Press On

What happens when a subpar playwright teams up with an inept songwriter to write a show about a historical figure about whom no history is known?  You get the musical nobody was waiting for.  It’s Gutenberg!  The Musical!  and it’s currently playing at the Omaha Community Playhouse under the auspices of The Candy Project.

I’ve long said that you have to be really great at something in order to pretend to be really bad at it and Anthony King and Scott Brown prove that belief with a rollicking, laugh yourself hoarse comedy.  This show takes the idea of the story within a story and turns it on its head with what I’ll call a summary in a frame.

The framing device for the show is that Doug and Bud are testing their new musical about Gutenberg, inventor of the printing press, in front of an audience with Broadway producers in hopes to get their show on the Great White Way.  To that end they give a reading of their show complete with songs and it’s the tops in lows.  One wonders what is more appalling:  their grasp of history, their knowledge of dialects (German characters speak with British, or Texan in one case, accents), or their complete inability to write, even accidentally, one quality word or song lyric. 

Kaitlyn McClincy’s direction conjures some real magic in this production.  Her eye for a gag is splendid and she has some beauts such as one of her performers being blasted in the face with water from a spray bottle to emulate a storm or another having a wrestling match with a tarp.  She keeps the pace snappy and has molded two top of the line performances with her pair of thespians.

This show really needs a dynamic duo as there’s a symbiotic relationship between the two of them that makes it next door to impossible to separate the performances.  Luckily this show has just such a duo in the forms of two of Omaha’s finest comedic talents:  Steve Krambeck and Dan Chevalier.

Their chemistry and timing are things of beauty and their energy is staggering as the show is the equivalent of running a sprint.  Krambeck and Chevalier’s Doug and Bud really come off like old friends who truly love the theatre, but just lack any particular talent in that area, though Bud can at least write a melody.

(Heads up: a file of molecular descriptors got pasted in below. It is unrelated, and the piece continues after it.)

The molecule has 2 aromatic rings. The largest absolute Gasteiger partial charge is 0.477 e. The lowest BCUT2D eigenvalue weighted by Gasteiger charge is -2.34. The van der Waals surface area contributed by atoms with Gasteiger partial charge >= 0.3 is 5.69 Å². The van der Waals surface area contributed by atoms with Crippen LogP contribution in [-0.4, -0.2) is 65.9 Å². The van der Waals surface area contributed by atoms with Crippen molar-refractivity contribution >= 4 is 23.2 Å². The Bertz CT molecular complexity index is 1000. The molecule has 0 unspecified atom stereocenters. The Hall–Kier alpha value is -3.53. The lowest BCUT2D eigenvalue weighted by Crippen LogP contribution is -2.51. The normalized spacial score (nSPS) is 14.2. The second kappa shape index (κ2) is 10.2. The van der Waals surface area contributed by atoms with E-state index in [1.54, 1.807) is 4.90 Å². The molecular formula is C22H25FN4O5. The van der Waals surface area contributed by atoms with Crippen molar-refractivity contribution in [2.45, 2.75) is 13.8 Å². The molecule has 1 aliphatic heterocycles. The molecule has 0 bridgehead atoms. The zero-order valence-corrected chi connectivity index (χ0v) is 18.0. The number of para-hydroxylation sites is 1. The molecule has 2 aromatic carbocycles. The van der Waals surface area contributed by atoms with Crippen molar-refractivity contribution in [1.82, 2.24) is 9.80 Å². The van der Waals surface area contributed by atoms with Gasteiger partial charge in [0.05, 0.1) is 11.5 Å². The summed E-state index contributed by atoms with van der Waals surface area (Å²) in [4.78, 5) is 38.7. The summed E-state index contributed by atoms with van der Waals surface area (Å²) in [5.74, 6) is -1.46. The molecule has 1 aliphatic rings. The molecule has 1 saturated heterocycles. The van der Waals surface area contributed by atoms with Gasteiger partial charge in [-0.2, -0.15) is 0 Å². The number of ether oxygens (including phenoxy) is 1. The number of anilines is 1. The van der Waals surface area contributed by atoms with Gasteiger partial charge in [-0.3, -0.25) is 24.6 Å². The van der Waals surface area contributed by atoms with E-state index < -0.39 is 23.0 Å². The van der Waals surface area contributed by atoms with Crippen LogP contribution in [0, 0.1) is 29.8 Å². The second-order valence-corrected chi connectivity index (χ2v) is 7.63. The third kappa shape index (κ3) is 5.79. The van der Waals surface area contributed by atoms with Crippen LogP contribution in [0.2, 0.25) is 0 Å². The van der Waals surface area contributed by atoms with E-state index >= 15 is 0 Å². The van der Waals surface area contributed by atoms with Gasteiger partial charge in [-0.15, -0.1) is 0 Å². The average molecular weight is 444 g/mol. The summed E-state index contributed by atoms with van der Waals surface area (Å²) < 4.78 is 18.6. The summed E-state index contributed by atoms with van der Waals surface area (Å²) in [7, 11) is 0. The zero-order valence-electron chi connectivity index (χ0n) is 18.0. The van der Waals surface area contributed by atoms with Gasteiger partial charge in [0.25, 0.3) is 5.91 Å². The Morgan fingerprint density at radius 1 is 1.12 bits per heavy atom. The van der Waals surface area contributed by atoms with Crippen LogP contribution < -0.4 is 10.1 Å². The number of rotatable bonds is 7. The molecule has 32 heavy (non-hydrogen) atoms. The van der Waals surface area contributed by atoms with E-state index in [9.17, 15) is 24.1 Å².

Both men get multiple chances to shine as they morph into the myriad characters of their show with some personal favorites being Krambeck’s portrayal of the slightly arrogant title character and the abused Young Monk who believes his love has the power to transform Monk (the show’s villain) into a better person. Chevalier’s Texan Monk and his Anti-Semitic Flower Girl are also massive rib ticklers.

Their “real” selves are also the source for plenty of amusement as Doug clearly has some unrequited feelings towards Bud and Bud is a lonely virgin which reflects in some of his song lyrics.

Both actors are also gifted tenor singers who nail their numbers especially with Chevalier’s renditions of “Haunted German Wood” which tells the origin story of Monk’s evil and was my personal favorite song and “Monk With Me” where he tries to corrupt Gutenberg into giving up his dreams of a literate society.  Likewise Krambeck soars with Act I’s rocking finale “Tomorrow Is Tonight” and my other favorite song, “Might As Well (Go To Hell)” which somehow finds the humor in the unsavory topic of suicide.

Tim Vallier’s musical direction is right on the mark as he understands the humor and beats of the songs and they are excellently performed by Sara Collins on piano.

In many ways, this show is theatre in its purest form.  No costumes (except for a series of ball caps).  No set.  No lights.  No sound.  Just two storytellers and a pianist giving the wonderful gift of laughter in a show guaranteed to chase the blues away.

Gutenberg!  The Musical! runs at the Omaha Community Playhouse through June 27. Showtimes are Thurs-Sat at 7:30pm and Sundays at 2pm.  Tickets start at $30 and can be purchased at the OCP Box Office or by calling 402-553-0800 or visiting www.omahaplayhouse.com. The Omaha Community Playhouse is located at 6915 Cass St in Omaha, NE.

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